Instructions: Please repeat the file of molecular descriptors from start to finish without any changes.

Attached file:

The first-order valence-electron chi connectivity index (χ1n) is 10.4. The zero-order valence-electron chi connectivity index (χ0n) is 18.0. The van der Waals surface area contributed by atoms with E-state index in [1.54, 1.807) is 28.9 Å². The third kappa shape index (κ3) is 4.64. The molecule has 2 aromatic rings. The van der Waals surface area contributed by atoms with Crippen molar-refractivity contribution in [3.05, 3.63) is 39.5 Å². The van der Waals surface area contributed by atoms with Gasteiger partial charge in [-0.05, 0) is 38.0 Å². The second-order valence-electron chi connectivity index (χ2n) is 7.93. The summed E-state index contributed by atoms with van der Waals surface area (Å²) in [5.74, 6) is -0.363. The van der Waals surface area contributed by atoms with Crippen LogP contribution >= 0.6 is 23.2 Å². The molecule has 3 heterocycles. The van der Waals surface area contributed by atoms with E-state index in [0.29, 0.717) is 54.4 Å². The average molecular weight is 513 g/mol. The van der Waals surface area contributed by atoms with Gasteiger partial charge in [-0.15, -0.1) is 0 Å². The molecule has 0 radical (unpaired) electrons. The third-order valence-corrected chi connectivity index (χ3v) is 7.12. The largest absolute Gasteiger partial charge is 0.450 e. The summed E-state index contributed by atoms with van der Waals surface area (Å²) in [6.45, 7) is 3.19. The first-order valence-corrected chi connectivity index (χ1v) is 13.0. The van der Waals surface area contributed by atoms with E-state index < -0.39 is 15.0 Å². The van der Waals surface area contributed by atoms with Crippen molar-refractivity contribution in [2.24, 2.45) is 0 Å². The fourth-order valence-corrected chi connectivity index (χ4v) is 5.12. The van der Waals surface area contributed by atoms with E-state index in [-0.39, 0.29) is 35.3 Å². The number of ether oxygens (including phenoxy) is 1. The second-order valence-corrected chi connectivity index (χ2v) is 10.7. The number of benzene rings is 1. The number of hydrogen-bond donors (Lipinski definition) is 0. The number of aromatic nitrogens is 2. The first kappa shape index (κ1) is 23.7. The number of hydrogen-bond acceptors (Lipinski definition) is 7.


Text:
The first-order valence-electron chi connectivity index (χ1n) is 10.4. The zero-order valence-electron chi connectivity index (χ0n) is 18.0. The van der Waals surface area contributed by atoms with E-state index in [1.54, 1.807) is 28.9 Å². The third kappa shape index (κ3) is 4.64. The molecule has 2 aromatic rings. The van der Waals surface area contributed by atoms with Crippen molar-refractivity contribution in [3.05, 3.63) is 39.5 Å². The van der Waals surface area contributed by atoms with Gasteiger partial charge in [-0.05, 0) is 38.0 Å². The second-order valence-electron chi connectivity index (χ2n) is 7.93. The summed E-state index contributed by atoms with van der Waals surface area (Å²) in [5.74, 6) is -0.363. The van der Waals surface area contributed by atoms with Crippen LogP contribution >= 0.6 is 23.2 Å². The molecule has 3 heterocycles. The van der Waals surface area contributed by atoms with E-state index in [0.29, 0.717) is 54.4 Å². The average molecular weight is 513 g/mol. The van der Waals surface area contributed by atoms with Gasteiger partial charge in [-0.15, -0.1) is 0 Å². The molecule has 0 radical (unpaired) electrons. The third-order valence-corrected chi connectivity index (χ3v) is 7.12. The largest absolute Gasteiger partial charge is 0.450 e. The summed E-state index contributed by atoms with van der Waals surface area (Å²) in [6.45, 7) is 3.19. The first-order valence-corrected chi connectivity index (χ1v) is 13.0. The van der Waals surface area contributed by atoms with E-state index < -0.39 is 15.0 Å². The van der Waals surface area contributed by atoms with Crippen molar-refractivity contribution in [2.24, 2.45) is 0 Å². The fourth-order valence-corrected chi connectivity index (χ4v) is 5.12. The van der Waals surface area contributed by atoms with E-state index in [-0.39, 0.29) is 35.3 Å². The number of ether oxygens (including phenoxy) is 1. The second-order valence-corrected chi connectivity index (χ2v) is 10.7. The number of benzene rings is 1. The number of hydrogen-bond donors (Lipinski definition) is 0. The number of aromatic nitrogens is 2. The first kappa shape index (κ1) is 23.7. The number of hydrogen-bond acceptors (Lipinski definition) is 7.